Chisledon Camp, Wilts, England
Tuesday, July 3, 1917
No letters for nearly two weeks except a card from Mother this morning in which she refers to being in Balt. Probably there will be a big mail to morrow. We are going out on night operations to night and to morrow stand in on a ‘refresher’ course in musketry with the Lee Enfield which will be a welcome change after the amount of squad drill which we have had lately. This unspeakable nonsense which is still perpetrated on us after fourteen months is the worst strain on a man’s nerves and the worst trial to which your temper can be put that can possibly be imagined.
Yesterday was that rare thing a holiday. In the afternoon I walked into Swidon with a fellow named Rogers who enlisted in Toronto shortly after I did. He is a very nice fellow and indeed has acted, as Dorland says, in a more consistent gentlemanly fashion since he joined the army than anybody else. (There are these crazy young idiots playing hockey on the floor with a baseball and three canes. I am sitting on my bunch and the C.4. idiots are making such a row and driving the ball within a [?] of my head and my inkbottle, so that I am nearly crazy. Such are some of the difficulties under which letters are written when the writer is at war.) But to return to Rogers, he is a big man abut six feet with breadth in proportion and unusually ugly. He was at Varsity for a year, the year before I entered- but gave up his course and got employment with the city – some kind of inspectorship of cement I think. His most interesting habit is the way in which he [?]tten very silly platitudes with a calm dignified air of absolute finality. But he is a very fine fellow who has not been changed by his surroundings. We walked in to Conte Reservoir, first to Chisledon, then across the north Wilts golf banks, across a lovely luxuriant little valley cut by the railway and then through English fields fringed with woodlands to the little artificial lake about half a mile long which is known as the ‘reservoir’, You know that view you got from the high point on Bathurst street n the way up to Aunt Bessie’s, looking west. Well as you walk towards Swindon or better still east along the ridgeway of the downs there is a view something like that only nearer and more beautiful. There is a broad stretch of meadowland nearly all uncultivated and covered with trees and hedges to such an extent that it looks almost like the partially cleared land around Dalhousie, except that the trees, instead of being coniferous are primarily large spreading [?], bushes, briers, ashes and sycamores. I have never seen an oak tree, in my recollection, since coming to England and feel some that there isn’t one in this ground of Wiltshire. Then five or six miles across the valley, the ground rises again gently and gradually, still more wooded and on the skyline nestling in the trees you can just see the old town of Highworth, ‘Highworth is hale and hour’ as a Wiltshire post describes it. It is a very beautiful walk across the fields onto Conte and one which I frequently take Sunday afternoons. When Rogers and I got to the lake we got onto a boat, as the two Evans brothers, Written and Oral were in possession of a solitary canoe and rowed or floated around for an hour. Then we walked into town and had supper at the Cyclist’s Rest. I had two poached eggs on toast (inevitable, I might almost say compulsory) bread and real butter, sliced tomatoes, strawberries and cream, a big pot of coffee and hot milk and a glass of cold milk. I certainly felt righteous after that meal. Then we walked around the streets looking for a movie which had Charlie Chaplin (I regret to say that I have never yet seen this gentleman) but he was not in town. Sp as we didn’t want to go to the theatre where there was a particularly rotten revue called “Shush’ we went out and lay down in the Eodland meadows on the outskirts of the town which are pleasant and provide the most beautiful combination of meadow and woodland. Then as there was nothing to do, we went home on the early 9:30 train. Speaking of ‘revues’ George B. Shaw, I think it was, said that the effect of revues was to reconcile him to death. When they are cheap and rotten they certainly make you wish to cease upon the midnight without gain but I must confess that when they are costly and really funny I have a weakness for musical comedy in all forms. It’s popularity however has the effect of providing entertainment which has absolutely no intellectual appeal. I was going to say that the effect was unfortunate but of course it is only as if one idealizes the test too much.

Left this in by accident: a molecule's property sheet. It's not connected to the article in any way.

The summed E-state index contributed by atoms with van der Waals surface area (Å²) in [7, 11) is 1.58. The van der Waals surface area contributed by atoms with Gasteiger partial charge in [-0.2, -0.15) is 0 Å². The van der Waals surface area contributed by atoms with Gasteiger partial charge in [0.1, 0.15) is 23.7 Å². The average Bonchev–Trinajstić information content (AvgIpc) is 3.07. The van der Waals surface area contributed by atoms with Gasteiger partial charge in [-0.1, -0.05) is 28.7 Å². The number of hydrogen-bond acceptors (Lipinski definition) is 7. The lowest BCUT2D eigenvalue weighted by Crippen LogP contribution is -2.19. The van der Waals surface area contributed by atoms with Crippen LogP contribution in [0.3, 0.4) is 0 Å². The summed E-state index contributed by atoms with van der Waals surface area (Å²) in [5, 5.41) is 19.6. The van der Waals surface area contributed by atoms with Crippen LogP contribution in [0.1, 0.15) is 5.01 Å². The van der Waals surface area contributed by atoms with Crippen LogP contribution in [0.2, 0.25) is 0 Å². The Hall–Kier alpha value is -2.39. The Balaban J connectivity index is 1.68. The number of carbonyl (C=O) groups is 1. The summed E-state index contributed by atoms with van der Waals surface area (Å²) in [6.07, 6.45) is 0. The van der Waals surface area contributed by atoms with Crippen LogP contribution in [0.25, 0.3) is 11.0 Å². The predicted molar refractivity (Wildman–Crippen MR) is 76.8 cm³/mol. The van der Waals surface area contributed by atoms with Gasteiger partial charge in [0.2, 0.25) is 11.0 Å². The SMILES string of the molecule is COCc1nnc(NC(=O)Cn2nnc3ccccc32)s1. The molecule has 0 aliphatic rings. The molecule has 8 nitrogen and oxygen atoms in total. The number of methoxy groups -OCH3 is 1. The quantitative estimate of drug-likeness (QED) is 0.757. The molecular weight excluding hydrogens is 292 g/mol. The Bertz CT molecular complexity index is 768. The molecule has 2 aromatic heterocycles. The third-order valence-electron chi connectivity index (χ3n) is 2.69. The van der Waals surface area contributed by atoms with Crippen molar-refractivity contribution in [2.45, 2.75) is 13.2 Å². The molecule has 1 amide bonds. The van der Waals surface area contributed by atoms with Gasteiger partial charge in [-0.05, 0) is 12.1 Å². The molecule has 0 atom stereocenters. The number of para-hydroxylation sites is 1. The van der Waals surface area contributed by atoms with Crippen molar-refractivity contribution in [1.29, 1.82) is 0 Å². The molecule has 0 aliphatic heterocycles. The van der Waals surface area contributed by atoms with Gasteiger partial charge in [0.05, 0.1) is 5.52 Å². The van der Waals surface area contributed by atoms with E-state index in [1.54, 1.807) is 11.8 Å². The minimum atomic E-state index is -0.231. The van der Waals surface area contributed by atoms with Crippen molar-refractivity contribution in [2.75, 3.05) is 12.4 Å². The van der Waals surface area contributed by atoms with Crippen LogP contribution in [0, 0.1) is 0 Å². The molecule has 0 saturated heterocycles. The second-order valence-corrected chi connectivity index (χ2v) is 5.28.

I haven’t heard from Bill for ages. He must be very busy I guess. Bert Evans has certainly had a hard time of it but neither Dorland nor I know exactly what was the matter with him as we have never had a letter and only gathered about his illness indirectly. Dorland is going to try and get leave to go and see him.
Do you know Marion, I never thought of social service for you. Now that you mention it I think it would be splendid. I believe that there are excellent facilities for entering the work in connection with the university and you would be sure to find it interesting. I don’t know what I’ll do when the wars over at all. After such a long period of idleness except for forced automatic movements and housemaid’s work, I don’t feel fitted for anything. The Russian offensive is a fine thing I guess, but I can’t see much hope for anyway one looks at it. A peace after victory I am now convinced would not leave Europe in a favourable condition for a durable peace, and yet, the German government seems to bar the way to anything else. However everything is moving towards a conclusion which may come earlier than we expect.
Very much love to you all,